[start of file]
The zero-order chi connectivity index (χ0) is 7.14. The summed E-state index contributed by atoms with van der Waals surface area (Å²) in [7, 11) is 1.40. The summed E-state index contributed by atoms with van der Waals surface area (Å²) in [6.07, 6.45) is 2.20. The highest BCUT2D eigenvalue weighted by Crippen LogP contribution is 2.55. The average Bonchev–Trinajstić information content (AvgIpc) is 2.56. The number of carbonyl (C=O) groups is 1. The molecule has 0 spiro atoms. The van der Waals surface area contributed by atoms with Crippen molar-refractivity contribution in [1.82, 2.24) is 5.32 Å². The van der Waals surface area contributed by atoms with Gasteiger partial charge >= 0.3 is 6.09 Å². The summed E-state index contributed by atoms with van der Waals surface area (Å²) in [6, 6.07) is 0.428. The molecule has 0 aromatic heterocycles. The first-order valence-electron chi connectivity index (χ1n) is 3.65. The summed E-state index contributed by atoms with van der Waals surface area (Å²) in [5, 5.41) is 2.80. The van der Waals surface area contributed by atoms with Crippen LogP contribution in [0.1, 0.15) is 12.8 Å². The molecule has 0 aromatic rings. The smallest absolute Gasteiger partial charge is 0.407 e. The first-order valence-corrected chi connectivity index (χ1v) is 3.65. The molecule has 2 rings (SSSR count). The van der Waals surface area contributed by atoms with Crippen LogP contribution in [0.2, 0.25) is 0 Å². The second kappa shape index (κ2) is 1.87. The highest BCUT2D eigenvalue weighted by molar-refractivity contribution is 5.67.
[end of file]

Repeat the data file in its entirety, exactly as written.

The zero-order chi connectivity index (χ0) is 7.14. The summed E-state index contributed by atoms with van der Waals surface area (Å²) in [7, 11) is 1.40. The summed E-state index contributed by atoms with van der Waals surface area (Å²) in [6.07, 6.45) is 2.20. The highest BCUT2D eigenvalue weighted by Crippen LogP contribution is 2.55. The average Bonchev–Trinajstić information content (AvgIpc) is 2.56. The number of carbonyl (C=O) groups is 1. The molecule has 0 spiro atoms. The van der Waals surface area contributed by atoms with Crippen molar-refractivity contribution in [1.82, 2.24) is 5.32 Å². The van der Waals surface area contributed by atoms with Gasteiger partial charge >= 0.3 is 6.09 Å². The summed E-state index contributed by atoms with van der Waals surface area (Å²) in [6, 6.07) is 0.428. The molecule has 0 aromatic heterocycles. The first-order valence-electron chi connectivity index (χ1n) is 3.65. The summed E-state index contributed by atoms with van der Waals surface area (Å²) in [5, 5.41) is 2.80. The van der Waals surface area contributed by atoms with Crippen LogP contribution in [0.1, 0.15) is 12.8 Å². The molecule has 0 aromatic rings. The smallest absolute Gasteiger partial charge is 0.407 e. The first-order valence-corrected chi connectivity index (χ1v) is 3.65. The molecule has 2 rings (SSSR count). The van der Waals surface area contributed by atoms with Crippen LogP contribution in [0.2, 0.25) is 0 Å². The second kappa shape index (κ2) is 1.87. The highest BCUT2D eigenvalue weighted by molar-refractivity contribution is 5.67.